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Getting Electrocuted By a Boat Won’t Save You From Being Eaten By a Shark

Donald, we’ve been over this.

Donald Trump and Jaws.
Heatmap Illustration/Getty Images

Former President Trump wants to know: Would you rather be electrocuted or eaten by a shark?

On Sunday, during a rally in Las Vegas, the Republican nominee floated the question for what is at least the second time this campaign season (an odd choice, perhaps, given that Nevada is hardly shark territory, and therefore his supporters there are unlikely to have given the question much thought).

Trump’s fear of sharks is well documented at this point, and I myself have given that question a fair bit of thought, as well. Personally, I’d choose electrocution because of its merciful speed, but unfortunately for both me and Trump, “electrocution” isn’t a realistic option in the scenario he went on to describe. According to Trump, an unidentified “they” want to make boats all-electric, which — according to the representative of a “boat company” Trump spoke to in “South Carolina” — would require a battery so heavy that “it can’t float.”

As Trump goes on:

“I said, let me ask you a question. And he said nobody ever asked this question. And it must be because of MIT, my relationship to MIT. Very smart. I say, ‘What would happen if the boat sank from its weight and you’re in the boat, and you have this tremendously powerful battery, and the battery is now underwater, and there’s a shark that’s approximately 10 yards over there.”

Can you believe nobody ever asked this question?! “By the way, a lot of shark attacks lately, you notice that?,” Trump briefly digressed before returning to his main point:

“... Do I get electrocuted? If the boat is sinking, water goes over the battery, the boat is sinking — do I stay on top of the boat and get electrocuted or do I jump over by the shark and not get electrocuted? Because, I will tell you, he didn’t know the answer. He said, ‘You know, nobody’s ever asked me that question.’ I said, ‘I think it's a good question.’”

Luckily for Trump, I answered his question last year. And, as the former president ought to be reassured, while all-electric boats are still in their relative infancy (and no mysterious “they” is trying to make them all-electric, anyway), boats more generally have been using batteries for over a century.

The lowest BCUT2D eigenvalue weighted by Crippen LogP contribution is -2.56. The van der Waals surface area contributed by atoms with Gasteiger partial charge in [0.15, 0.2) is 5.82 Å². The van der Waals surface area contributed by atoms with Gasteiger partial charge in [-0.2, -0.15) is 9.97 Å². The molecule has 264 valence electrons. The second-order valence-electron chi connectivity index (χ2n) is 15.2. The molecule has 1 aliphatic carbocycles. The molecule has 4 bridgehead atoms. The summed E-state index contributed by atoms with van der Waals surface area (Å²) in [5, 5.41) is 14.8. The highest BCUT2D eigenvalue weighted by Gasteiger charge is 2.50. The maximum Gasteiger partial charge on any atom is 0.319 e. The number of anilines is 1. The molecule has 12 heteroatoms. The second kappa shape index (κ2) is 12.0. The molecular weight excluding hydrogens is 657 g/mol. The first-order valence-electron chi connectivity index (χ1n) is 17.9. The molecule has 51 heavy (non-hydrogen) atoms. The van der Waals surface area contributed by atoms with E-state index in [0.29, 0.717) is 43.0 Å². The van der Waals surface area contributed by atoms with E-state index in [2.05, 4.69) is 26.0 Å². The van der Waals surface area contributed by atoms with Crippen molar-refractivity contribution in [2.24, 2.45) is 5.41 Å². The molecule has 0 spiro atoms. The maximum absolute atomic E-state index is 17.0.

Furthermore, marine architects actually design their boats with the understanding that they may get wet. It’s true! The electric boat manufacturers I spoke with for my article told me that their designs typically meet a waterproofing standard similar to what is required for submarines, and that the high-voltage batteries on board are kept in puncture-resistant shells to prevent exposure even if the boat were to get incredibly mangled.

While electric shock is a danger in water, electric shock drowning is usually caused by faulty wiring at a dock or a marina. However, this overwhelmingly happens in lakes and rivers; saltwater, where most sharks live, is a better conductor of electricity than human bodies, so it will go around a swimmer to ground unless they grab something that is electrified, such as a dock ladder or a boat propeller.

All this is a long way of saying: If your boat — electric or otherwise — is sinking, electrocution might not even be an option for a swift, toothless death. You’ll have to deal with the shark 10 yards away, whether you’d rather or not.

And for that, I can offer no reassurances. After all, as a “very smart” person recently observed, there have indeed been a lot of shark attacks lately.

Jeva Lange profile image

Jeva Lange

Jeva is a founding staff writer at Heatmap. Her writing has also appeared in The Week, where she formerly served as executive editor and culture critic, as well as in The New York Daily News, Vice, and Gothamist, among others. Jeva lives in New York City.


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